Area Schools Recognize National Bullying Prevention Month

By Reed, Ava | Charleston Gazette Mail, October 17, 2015 | Go to article overview

Area Schools Recognize National Bullying Prevention Month


Reed, Ava, Charleston Gazette Mail


October is marked by Halloween and trick-or-treat, but it's also a time to recognize National Bullying Prevention Month. For many kids, there's nothing scarier than being bullied. An attack may be physical, such as being pushed or hit. It can also be verbal, such as being called names.

An attack can also be public, such as insults posted on social media with the intention to harm and humiliate another person.

In 2006, Parent Advocacy Coalition for Educational Rights (PACER), a nonprofit based in Minneapolis, Minnesota, founded the National Bullying Prevention Center.

Soon after, organizers created a campaign to generate more awareness on the topic by dedicating a week to educating students and parents on the different types of harassment.

With incident reports on the rise, awareness week has grown into a full month of programs to support children who have experienced bullying.

In Kanawha County, many schools take part in National Bullying Prevention Month by planning special events around Oct. 21, which is called "Unity Day. Falling on a Wednesday this year, Unity Day is observed to inspire students to make their schools safer.

At Weberwood Elementary School, guidance counselor Robin O'Brien incorporates bullying prevention lessons into her annual program on drug, alcohol and tobacco avoidance. Ribbons will be given to every student to highlight the theme of "Friends Don't Let Friends Bully or Do Drugs.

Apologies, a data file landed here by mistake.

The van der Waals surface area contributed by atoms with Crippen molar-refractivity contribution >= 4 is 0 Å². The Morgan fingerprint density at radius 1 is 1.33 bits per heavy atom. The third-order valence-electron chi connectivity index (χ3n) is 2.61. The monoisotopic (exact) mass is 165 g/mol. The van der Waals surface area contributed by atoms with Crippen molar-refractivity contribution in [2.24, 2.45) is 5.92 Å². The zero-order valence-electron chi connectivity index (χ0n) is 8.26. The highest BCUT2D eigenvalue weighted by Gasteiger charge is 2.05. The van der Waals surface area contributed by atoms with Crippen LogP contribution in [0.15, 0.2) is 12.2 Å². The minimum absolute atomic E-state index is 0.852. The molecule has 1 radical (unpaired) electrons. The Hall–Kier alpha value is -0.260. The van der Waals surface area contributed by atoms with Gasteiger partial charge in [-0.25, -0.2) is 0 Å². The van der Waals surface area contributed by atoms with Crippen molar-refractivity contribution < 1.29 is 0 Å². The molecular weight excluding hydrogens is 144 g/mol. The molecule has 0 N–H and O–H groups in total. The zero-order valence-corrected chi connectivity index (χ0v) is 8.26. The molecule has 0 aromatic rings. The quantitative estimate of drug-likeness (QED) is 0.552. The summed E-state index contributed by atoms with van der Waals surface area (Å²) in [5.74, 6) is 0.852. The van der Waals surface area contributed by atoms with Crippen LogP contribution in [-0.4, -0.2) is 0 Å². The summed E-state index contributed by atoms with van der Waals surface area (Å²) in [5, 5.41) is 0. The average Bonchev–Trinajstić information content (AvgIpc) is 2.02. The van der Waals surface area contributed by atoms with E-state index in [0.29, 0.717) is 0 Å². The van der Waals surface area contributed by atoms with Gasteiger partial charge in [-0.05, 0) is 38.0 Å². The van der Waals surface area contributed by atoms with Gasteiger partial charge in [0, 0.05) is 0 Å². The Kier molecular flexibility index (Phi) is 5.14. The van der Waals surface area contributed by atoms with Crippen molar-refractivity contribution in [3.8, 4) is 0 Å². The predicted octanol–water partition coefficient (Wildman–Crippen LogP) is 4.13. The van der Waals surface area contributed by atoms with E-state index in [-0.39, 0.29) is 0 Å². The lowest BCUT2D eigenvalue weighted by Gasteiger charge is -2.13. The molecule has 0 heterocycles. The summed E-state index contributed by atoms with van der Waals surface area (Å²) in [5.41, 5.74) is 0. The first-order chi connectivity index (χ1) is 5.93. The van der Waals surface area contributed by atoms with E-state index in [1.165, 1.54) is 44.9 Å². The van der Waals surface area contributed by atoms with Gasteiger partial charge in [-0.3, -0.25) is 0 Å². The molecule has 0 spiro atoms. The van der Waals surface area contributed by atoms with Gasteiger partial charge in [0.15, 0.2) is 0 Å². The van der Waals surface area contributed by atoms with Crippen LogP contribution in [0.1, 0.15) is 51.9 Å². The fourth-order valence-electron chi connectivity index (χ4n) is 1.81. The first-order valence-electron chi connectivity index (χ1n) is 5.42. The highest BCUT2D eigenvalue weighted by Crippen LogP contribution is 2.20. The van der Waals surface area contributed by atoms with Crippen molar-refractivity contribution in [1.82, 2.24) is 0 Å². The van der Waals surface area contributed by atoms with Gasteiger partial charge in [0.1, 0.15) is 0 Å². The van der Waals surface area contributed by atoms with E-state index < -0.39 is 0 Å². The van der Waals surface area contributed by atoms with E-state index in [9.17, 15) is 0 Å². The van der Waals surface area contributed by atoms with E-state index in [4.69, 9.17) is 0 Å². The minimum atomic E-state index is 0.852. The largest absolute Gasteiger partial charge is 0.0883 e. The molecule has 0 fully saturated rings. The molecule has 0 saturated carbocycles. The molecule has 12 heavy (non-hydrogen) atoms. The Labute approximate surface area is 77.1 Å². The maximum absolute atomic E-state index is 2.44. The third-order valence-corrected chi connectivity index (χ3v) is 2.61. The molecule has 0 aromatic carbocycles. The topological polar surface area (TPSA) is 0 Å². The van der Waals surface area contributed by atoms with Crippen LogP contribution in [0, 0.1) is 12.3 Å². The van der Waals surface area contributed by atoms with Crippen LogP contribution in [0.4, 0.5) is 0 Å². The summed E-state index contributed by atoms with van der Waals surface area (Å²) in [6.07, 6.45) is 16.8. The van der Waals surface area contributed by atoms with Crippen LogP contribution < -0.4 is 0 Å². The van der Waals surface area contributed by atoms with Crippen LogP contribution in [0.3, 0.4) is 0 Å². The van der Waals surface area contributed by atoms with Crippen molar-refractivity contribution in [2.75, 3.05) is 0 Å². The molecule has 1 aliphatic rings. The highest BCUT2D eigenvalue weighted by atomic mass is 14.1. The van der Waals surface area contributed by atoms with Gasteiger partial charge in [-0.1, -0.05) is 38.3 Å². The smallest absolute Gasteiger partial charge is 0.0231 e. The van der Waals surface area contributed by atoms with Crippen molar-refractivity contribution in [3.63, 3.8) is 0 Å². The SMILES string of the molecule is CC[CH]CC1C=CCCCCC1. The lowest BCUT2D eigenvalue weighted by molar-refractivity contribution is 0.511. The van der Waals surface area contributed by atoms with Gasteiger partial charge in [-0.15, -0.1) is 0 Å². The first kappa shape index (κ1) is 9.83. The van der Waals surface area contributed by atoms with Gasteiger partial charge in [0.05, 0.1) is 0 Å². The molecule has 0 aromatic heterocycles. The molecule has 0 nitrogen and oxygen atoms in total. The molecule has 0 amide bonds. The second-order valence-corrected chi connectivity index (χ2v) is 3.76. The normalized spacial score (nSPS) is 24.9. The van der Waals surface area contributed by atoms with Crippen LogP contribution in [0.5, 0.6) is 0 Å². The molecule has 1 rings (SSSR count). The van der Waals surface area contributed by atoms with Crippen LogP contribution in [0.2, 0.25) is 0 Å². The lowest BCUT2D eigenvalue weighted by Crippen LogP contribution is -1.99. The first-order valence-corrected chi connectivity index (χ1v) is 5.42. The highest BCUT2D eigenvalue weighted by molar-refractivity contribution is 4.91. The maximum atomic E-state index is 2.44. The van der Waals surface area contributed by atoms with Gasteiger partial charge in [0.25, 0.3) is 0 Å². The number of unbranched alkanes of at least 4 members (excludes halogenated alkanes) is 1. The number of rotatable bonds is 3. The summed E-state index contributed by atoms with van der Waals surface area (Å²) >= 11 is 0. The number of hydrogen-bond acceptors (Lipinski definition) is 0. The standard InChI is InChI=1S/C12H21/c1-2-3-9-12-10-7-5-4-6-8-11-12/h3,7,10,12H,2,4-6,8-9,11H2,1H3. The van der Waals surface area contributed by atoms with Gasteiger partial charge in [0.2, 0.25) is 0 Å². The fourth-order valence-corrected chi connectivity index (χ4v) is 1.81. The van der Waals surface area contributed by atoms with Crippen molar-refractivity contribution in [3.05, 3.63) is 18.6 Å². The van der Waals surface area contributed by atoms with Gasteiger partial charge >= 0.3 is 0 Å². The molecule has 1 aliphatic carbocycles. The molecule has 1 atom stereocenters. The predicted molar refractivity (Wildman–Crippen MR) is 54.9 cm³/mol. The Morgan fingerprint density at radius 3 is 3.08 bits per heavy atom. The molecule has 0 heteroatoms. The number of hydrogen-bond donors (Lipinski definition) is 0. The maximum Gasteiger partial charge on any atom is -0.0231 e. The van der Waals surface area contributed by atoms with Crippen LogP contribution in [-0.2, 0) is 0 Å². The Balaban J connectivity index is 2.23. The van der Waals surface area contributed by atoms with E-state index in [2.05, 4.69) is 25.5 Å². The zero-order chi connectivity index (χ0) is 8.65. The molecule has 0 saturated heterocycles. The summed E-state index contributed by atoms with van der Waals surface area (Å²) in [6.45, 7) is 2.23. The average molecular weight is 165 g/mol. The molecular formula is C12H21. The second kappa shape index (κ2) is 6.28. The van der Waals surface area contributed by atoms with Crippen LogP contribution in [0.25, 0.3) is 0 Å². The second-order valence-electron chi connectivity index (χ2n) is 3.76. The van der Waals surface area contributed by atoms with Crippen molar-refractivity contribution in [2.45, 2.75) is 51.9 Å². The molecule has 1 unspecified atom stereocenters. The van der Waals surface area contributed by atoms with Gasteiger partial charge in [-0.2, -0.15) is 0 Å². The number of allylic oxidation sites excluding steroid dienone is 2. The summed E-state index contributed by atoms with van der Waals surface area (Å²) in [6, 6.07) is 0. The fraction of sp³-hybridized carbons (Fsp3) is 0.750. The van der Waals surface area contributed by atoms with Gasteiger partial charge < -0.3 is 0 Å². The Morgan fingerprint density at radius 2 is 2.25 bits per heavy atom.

A spirit week has been planned to bring students together - such as hat day, crazy sock day, pajama day, and costume day. O'Brien also coordinates a "bucket filling program, which encourages students to give compliments instead of criticisms. The goal is to send "thank you or "thinking of you notes that bring positivity instead of tear kids down.

"There is a difference in someone being annoying, and someone truly bullying, O'Brien said. "We do see a small amount of it at the elementary level, but not as much due to the fact that children do not have access to personal devices at school.

In middle and high school, though, social media and electronic devices have taken over the world of teens, which takes teasing to a much more deliberate level. Between texting, isolation games, and social surveys, cyber-bullying has become a major problem.

Francine Thalheimer, a guidance counselor at John Adams Middle School, says that bullying can occur quietly and secretly. Gossip spread through smart phones and apps can cause severe emotional damage.

John Adams Middle School students will honor the month of awareness by "turning orange on Unity Day. Activities are being planned through the school's clubs to show students who have been bullied that people care.

In addition to wearing orange clothing and awareness ribbons, Thalheimer said that students must speak up to help put a stop to bullying.

"Students are reluctant to tell when they are being bullied or when they see others being bullied, she explained. "We work with students to help them become reporters, which also helps them identify the differences between tattling and informing, Thalheimer said.

PACER describes bullying as any act that purposely hurts another person on a repeated basis. …

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